Archive for the ‘Books’ Category

Muscle Myths

Thursday, January 14th, 2021 | Books

Muscle Myths: 50 Health & Fitness Mistakes You Don’t Know You’re Making is a book by Michael Matthews. I don’t think it’s the cyclist. It’s a pretty good book. There are academic references and most of the stuff agreed with what I have been taught in an academic setting, which is a more legit version of confirmation bias.

Below, I’ll discuss some of my key takeaways. The book’s claims are in quote marks with my commentary next to it.

“Free weights work better than machines.” Machines isolate muscles which can be useful if you need to train specific muscles, but if you just want to generally get stronger, free weights are my goto as well.

“Aim for 1-6 reps with at least 3-minute rest between sets.” If you want to get strong use heavy weights and low reps. If you want to get big muscles you might want to do things differently. Or maybe get over your ego ;).

“You don’t need strong abs, just a body get percentage under 12%.” If I ever get my body fat down to 12% I will be excited to find out if this is true.

“Training in a fasted state (2-3 hours of not eating) will accelerate fat burning but also muscle breakdown.” Yes! Someone finally talked about this. If you don’t have any glycogen left, you break down muscle and not fat. So, you need to pick whether you want to gain both or lose both.

“BCAA supplements will suppress muscle breakdown and green tea extract at 600-900 mg per day can help, too.” Interesting. I would like to burn fat and maintain muscle. But I don’t know enough about these supplements to comment.

“You need phases of bulking and cutting because you cannot do both.” As discussed above.

“Low rep heavy weights increase your metabolic rate, too.” If true, another reason to lift heavy.

“High-intensity cardio can burn fat but we don’t know why. Possibly by raising the metabolic rate.” Yep, it’s a mystery. When you do HIIT, you burn glycogen and the body cannot convert fat into glycogen because they are totally different. So, how does it burn the fat? We don’t know. But it seems to, so HIIT can be an alternative to long slow runs in the fat-burning zone.

“Cardio and strength training should be separate.” Controersial. Matthews recommends strength then cardio, but British Triathlon say it should be cardio then strength.

“Size of meal is not important so you can eat large or small, and eat breakfast or not. Calories are what matters.” Alas, one single 5,000 kcal meal isn’t going to be the secret path to skinny. Nor is a small meal every 30 minutes.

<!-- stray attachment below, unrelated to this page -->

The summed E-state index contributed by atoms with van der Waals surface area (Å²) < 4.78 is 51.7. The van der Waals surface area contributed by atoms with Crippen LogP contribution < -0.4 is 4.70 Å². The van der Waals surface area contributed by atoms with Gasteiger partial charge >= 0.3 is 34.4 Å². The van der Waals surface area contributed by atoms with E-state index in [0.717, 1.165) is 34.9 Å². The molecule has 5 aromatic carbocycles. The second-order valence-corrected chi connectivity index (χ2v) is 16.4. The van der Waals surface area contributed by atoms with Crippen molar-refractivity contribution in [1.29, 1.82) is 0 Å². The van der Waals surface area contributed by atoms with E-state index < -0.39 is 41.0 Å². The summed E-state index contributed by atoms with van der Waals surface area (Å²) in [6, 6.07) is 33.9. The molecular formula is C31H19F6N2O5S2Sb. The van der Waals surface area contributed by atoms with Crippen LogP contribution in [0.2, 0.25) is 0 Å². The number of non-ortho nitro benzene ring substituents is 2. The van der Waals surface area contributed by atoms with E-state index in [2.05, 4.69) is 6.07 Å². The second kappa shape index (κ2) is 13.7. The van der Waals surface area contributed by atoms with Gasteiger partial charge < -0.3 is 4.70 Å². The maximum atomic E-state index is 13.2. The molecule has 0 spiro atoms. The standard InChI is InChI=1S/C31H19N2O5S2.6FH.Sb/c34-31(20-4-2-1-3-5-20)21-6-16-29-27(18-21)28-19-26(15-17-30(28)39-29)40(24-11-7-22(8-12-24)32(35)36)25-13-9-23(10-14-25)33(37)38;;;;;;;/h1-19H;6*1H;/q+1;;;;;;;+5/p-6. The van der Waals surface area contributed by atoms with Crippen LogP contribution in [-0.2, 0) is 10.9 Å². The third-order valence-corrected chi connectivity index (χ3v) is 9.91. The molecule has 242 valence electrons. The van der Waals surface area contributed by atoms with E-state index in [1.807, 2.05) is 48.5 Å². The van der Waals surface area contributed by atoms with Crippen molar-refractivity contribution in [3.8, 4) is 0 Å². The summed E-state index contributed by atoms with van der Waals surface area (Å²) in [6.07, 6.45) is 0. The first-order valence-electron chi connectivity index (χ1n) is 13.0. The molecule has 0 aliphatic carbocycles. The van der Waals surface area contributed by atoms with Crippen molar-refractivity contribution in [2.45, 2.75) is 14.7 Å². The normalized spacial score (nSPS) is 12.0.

“Not drinking water with meals is nonsense.” Of course it is! Who said this? You should drink water with meals because it will make you feel satiated quicker.

Controlling hunger

I like this list because it is pretty similar to the list I use in my Nudge Nutrition course and it is always comforting to know you haven’t just made stuff up.

  • Eat lots of protein (30-40% of your intake)
  • High carb low-fat to increase your leptin levels
  • Drink water
  • Eat fibre
  • Avoid high GI foods
  • Eat slowly
  • Get enough sleep

Supplements that work

I like this list, too. Caffeine and creatine are widely recognised as effective.

  • Protein powder
  • Creatine
  • Vitamins you are deficient in
  • Fish oil
  • Glutamine
  • Pre workout energy drink

The A.B.C. Murders

Wednesday, November 25th, 2020 | Books

THe A.B.C Murders is a murder mystery novel by Agatha Christie. It features Hercule Poirot trying to solve a series of alphabetically-organised murders.

As I have commented in previous reviews, once you have read And Then There Were None, All other novels are inferior. But I did enjoy this one. The ending is okay but the story is entertaining throughout. Maybe ranks third behind And Then There Were None and Murder on the Orient Express.

Peril at End House

Saturday, November 21st, 2020 | Books

Peril at End House is an Agatha Christie novel. It features Hercule Poirot who is on holiday when he finds himself drawn into investigating the attempted murders of Nick Buckley. It’s pretty good but not one of my favourites.

The Murder of Roger Ackroyd

Friday, November 20th, 2020 | Books

The Murder of Roger Ackroyd is a murder mystery novel by Agatha Christie. It features Hercule Poirot and is the second novel I have read to feature the character.

Spoiler alert: there is a twist at the end. And more spoilers below. I wasn’t a big fan of the twist, but it is a well-written novel and I think most people would like it. Anyhow, It was an enjoyable read but I found Caroline Sheppard an annoying character and the whole nursing home a bit strange.

Basic Anatomy For Yoga Instructors and Everyone In Between